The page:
Surprisingly "flat" Titan is soft on the inside
Saturday, April 4, 2009

The giant Saturn moon Titan appears to be surprisingly non-spherical, which suggests that the interior of Titan huge reservoirs of liquid methane houses. Titan has a diameter of 5150 kilometers, which is larger than Mercury and only slightly smaller than the largest moon in the solar system: Jupiter's Ganymede. By means of reflected radio signals, the Cassini Saturn Explorer for the first form of Titan know them.

An analysis of these data shows that Titan is not a perfect ball shape - a disturbed egg-like something is a better description of the form that is observed by Cassini. The poles of Titan are so flat that the surface 700 meters lower than at the equator. This degree of flattening is much higher than expected and can not be explained on the basis of the current orbit of Titan.

Instead, Titan ever closer to Saturn have been. In a smaller, faster orbit Titan would also quickly have turned around its axis - at least if we assume that Titan also when a tide has been closing, with the moon always with the same side facing Saturn points (just as now the case with Titan , as well as our own moon).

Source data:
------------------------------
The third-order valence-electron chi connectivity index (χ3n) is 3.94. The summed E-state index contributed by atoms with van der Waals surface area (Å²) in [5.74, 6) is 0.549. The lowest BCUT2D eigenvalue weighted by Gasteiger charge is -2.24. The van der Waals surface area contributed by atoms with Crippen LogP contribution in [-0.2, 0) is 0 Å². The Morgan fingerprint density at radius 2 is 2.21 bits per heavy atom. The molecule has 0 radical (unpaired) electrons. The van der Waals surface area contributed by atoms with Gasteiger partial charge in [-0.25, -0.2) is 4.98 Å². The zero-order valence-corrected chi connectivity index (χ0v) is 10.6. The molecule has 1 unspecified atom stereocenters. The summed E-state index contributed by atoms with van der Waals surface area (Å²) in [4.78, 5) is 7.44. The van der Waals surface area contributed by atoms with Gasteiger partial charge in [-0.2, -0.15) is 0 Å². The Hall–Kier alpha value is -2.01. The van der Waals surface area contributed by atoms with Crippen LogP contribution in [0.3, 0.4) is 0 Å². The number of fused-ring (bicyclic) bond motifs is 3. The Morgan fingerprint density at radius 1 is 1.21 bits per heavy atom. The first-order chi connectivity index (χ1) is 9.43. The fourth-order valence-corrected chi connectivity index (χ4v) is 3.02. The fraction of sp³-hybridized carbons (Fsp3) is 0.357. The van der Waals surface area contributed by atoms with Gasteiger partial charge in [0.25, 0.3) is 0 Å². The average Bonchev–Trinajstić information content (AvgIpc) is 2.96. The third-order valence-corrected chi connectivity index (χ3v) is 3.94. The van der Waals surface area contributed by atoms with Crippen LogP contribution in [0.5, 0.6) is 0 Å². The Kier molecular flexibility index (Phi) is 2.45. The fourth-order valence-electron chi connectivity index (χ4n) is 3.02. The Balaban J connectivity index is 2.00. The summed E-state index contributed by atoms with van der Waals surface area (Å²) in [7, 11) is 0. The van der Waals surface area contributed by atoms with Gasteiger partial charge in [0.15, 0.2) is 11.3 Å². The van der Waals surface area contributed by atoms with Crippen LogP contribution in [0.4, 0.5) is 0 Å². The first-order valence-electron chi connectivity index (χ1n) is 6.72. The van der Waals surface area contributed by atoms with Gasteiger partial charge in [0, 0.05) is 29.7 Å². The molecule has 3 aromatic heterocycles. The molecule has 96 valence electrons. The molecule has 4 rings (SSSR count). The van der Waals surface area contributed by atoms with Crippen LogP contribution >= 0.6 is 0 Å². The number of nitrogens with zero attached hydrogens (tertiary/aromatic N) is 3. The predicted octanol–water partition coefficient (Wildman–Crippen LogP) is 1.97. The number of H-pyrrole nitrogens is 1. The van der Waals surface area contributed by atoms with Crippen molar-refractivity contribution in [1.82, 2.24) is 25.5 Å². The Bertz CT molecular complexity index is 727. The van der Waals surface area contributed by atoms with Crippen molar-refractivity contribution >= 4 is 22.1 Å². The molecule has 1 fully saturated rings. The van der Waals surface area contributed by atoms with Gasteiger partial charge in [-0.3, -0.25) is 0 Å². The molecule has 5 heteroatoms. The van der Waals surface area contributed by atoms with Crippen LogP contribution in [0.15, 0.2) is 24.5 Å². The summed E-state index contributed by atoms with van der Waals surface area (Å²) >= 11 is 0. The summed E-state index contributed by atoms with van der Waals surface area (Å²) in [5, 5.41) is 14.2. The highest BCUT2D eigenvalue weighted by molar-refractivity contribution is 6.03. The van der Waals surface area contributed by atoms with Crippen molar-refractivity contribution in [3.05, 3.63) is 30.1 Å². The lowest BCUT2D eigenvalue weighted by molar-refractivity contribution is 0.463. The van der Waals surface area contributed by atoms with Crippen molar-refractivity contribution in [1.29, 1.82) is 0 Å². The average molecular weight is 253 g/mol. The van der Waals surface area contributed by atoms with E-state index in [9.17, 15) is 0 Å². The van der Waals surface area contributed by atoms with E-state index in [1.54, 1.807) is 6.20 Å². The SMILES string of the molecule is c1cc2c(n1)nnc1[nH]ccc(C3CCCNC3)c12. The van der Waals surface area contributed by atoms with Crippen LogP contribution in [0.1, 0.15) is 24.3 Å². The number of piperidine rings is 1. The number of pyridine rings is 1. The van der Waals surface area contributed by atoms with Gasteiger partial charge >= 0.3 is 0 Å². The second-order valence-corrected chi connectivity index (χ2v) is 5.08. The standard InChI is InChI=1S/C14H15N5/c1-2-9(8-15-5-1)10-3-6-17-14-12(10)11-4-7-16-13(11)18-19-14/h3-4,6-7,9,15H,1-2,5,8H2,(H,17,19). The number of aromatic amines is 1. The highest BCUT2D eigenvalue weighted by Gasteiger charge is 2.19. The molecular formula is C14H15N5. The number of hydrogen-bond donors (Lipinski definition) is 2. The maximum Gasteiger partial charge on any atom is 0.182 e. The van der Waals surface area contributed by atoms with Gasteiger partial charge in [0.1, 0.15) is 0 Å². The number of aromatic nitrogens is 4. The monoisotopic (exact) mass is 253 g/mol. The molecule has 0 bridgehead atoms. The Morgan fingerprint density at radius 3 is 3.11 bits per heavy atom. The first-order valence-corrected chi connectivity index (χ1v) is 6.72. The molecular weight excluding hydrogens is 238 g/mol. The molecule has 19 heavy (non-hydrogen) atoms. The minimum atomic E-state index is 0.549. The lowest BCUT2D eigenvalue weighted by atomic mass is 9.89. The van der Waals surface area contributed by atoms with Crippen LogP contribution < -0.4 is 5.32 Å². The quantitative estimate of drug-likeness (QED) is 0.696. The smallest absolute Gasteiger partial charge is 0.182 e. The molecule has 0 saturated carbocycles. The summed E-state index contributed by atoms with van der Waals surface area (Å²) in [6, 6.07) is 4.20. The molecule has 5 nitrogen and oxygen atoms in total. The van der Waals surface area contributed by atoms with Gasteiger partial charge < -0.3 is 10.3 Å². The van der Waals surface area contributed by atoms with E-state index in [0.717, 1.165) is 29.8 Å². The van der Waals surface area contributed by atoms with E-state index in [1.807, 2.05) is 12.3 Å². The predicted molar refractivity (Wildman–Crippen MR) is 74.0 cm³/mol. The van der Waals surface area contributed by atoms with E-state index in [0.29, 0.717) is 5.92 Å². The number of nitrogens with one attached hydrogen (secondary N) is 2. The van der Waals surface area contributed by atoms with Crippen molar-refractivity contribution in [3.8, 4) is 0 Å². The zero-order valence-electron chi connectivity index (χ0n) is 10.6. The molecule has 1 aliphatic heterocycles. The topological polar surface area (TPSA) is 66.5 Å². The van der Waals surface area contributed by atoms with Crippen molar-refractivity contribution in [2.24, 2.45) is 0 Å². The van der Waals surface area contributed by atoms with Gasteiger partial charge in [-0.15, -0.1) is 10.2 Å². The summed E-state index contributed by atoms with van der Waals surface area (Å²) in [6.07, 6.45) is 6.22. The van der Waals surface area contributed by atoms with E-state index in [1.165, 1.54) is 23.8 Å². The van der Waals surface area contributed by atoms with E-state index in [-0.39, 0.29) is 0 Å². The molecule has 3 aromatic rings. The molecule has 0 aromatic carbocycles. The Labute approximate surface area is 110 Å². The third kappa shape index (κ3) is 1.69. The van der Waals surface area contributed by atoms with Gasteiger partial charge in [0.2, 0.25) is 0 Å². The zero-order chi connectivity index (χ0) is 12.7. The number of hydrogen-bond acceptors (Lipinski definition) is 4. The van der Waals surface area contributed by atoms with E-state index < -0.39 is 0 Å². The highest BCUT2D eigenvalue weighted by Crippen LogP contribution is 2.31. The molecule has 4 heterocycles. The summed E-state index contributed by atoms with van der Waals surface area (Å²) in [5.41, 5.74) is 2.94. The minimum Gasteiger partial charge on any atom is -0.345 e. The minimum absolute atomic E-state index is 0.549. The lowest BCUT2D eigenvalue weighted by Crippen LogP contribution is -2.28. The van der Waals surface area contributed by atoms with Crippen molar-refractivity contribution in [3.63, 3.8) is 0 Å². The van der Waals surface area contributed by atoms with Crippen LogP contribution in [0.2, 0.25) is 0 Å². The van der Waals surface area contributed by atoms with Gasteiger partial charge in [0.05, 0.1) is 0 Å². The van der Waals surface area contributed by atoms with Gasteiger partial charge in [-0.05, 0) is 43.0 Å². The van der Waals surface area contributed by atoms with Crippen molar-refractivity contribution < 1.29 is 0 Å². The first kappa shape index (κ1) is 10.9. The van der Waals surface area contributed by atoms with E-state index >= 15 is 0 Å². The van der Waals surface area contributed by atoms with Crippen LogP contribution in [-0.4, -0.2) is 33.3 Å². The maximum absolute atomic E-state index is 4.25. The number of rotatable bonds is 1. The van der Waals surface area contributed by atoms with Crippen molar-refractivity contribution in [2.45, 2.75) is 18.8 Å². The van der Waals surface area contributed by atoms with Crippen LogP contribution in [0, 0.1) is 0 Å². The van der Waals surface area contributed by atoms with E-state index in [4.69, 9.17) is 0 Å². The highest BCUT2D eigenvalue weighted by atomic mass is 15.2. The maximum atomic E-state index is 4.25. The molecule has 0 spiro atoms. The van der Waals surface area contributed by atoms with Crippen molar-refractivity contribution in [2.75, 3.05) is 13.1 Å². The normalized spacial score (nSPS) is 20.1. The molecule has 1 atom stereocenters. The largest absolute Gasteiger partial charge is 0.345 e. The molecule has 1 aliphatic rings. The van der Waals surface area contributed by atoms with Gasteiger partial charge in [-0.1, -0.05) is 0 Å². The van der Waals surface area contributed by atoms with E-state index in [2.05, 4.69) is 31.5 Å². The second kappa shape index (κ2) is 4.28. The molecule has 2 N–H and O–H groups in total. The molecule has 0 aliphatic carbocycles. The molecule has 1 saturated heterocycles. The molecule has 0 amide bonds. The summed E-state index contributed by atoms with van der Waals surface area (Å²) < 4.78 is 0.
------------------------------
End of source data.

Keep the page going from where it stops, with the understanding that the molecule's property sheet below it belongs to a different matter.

For the current degree of flattening to declare Titan would ever 23% closer to Saturn should have been. It is not known why later on Titan would be shifted outwards. The lower height of the poles is a good explanation for why the lakes of hydrocarbons, in recent years discovered only in the polar regions of Titan as well.

If Titan huge underground reserves of hydrocarbons houses, then the area lakes are simply the locations where the surface is low enough for some of these liquids to uncover. This is not the only possible explanation. It is also possible that the weather at the poles resulting in more precipitation of hydrocarbons in comparison with the rest of Titan.

If Titan is indeed enormous reservoirs of methane and ethane hold would create a beautiful explain the high concentration of methane in the atmosphere of Titan. Chemical reactions of methane that would have been long destroyed, unless the system is supplemented by a source much greater than the purely by surface lakes can be supplemented.

Original source: New Scientist
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